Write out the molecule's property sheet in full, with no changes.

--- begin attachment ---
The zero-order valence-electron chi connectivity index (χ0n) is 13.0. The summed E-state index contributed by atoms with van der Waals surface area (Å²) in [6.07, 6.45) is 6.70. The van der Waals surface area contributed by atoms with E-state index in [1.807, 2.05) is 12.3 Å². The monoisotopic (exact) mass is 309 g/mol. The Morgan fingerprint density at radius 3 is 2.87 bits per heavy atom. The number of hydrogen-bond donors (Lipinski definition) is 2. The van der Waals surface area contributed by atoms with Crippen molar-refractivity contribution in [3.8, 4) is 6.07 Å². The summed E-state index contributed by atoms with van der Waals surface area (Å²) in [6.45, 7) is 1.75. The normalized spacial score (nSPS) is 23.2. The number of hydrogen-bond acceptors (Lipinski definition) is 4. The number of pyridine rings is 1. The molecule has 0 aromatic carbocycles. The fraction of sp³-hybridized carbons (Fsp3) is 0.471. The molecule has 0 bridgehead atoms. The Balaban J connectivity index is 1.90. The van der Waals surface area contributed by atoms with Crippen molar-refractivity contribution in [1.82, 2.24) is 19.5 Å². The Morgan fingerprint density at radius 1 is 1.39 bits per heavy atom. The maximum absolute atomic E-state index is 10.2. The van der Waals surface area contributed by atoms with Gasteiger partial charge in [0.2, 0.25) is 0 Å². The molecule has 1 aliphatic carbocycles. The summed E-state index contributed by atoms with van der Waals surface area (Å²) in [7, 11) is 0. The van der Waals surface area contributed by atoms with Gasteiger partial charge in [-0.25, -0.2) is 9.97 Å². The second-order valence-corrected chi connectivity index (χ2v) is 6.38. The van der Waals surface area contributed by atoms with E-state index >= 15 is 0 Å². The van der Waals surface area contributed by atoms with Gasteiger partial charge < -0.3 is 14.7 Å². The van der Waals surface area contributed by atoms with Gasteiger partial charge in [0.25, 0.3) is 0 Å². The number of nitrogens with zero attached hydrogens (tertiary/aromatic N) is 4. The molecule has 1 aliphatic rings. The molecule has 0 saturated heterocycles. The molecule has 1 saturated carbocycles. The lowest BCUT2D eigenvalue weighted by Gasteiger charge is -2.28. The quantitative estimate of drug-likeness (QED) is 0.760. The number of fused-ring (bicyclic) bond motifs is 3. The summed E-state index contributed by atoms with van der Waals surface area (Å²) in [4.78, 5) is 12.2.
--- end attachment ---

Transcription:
The zero-order valence-electron chi connectivity index (χ0n) is 13.0. The summed E-state index contributed by atoms with van der Waals surface area (Å²) in [6.07, 6.45) is 6.70. The van der Waals surface area contributed by atoms with E-state index in [1.807, 2.05) is 12.3 Å². The monoisotopic (exact) mass is 309 g/mol. The Morgan fingerprint density at radius 3 is 2.87 bits per heavy atom. The number of hydrogen-bond donors (Lipinski definition) is 2. The van der Waals surface area contributed by atoms with Crippen molar-refractivity contribution in [3.8, 4) is 6.07 Å². The summed E-state index contributed by atoms with van der Waals surface area (Å²) in [6.45, 7) is 1.75. The normalized spacial score (nSPS) is 23.2. The number of hydrogen-bond acceptors (Lipinski definition) is 4. The number of pyridine rings is 1. The molecule has 0 aromatic carbocycles. The fraction of sp³-hybridized carbons (Fsp3) is 0.471. The molecule has 0 bridgehead atoms. The Balaban J connectivity index is 1.90. The van der Waals surface area contributed by atoms with Crippen molar-refractivity contribution in [1.82, 2.24) is 19.5 Å². The Morgan fingerprint density at radius 1 is 1.39 bits per heavy atom. The maximum absolute atomic E-state index is 10.2. The van der Waals surface area contributed by atoms with Gasteiger partial charge in [0.2, 0.25) is 0 Å². The molecule has 1 aliphatic carbocycles. The summed E-state index contributed by atoms with van der Waals surface area (Å²) in [7, 11) is 0. The van der Waals surface area contributed by atoms with Gasteiger partial charge in [-0.25, -0.2) is 9.97 Å². The second-order valence-corrected chi connectivity index (χ2v) is 6.38. The van der Waals surface area contributed by atoms with E-state index >= 15 is 0 Å². The van der Waals surface area contributed by atoms with Gasteiger partial charge < -0.3 is 14.7 Å². The van der Waals surface area contributed by atoms with Gasteiger partial charge in [0.25, 0.3) is 0 Å². The number of nitrogens with zero attached hydrogens (tertiary/aromatic N) is 4. The molecule has 1 aliphatic rings. The molecule has 0 saturated heterocycles. The molecule has 1 saturated carbocycles. The lowest BCUT2D eigenvalue weighted by Gasteiger charge is -2.28. The quantitative estimate of drug-likeness (QED) is 0.760. The number of fused-ring (bicyclic) bond motifs is 3. The summed E-state index contributed by atoms with van der Waals surface area (Å²) in [4.78, 5) is 12.2.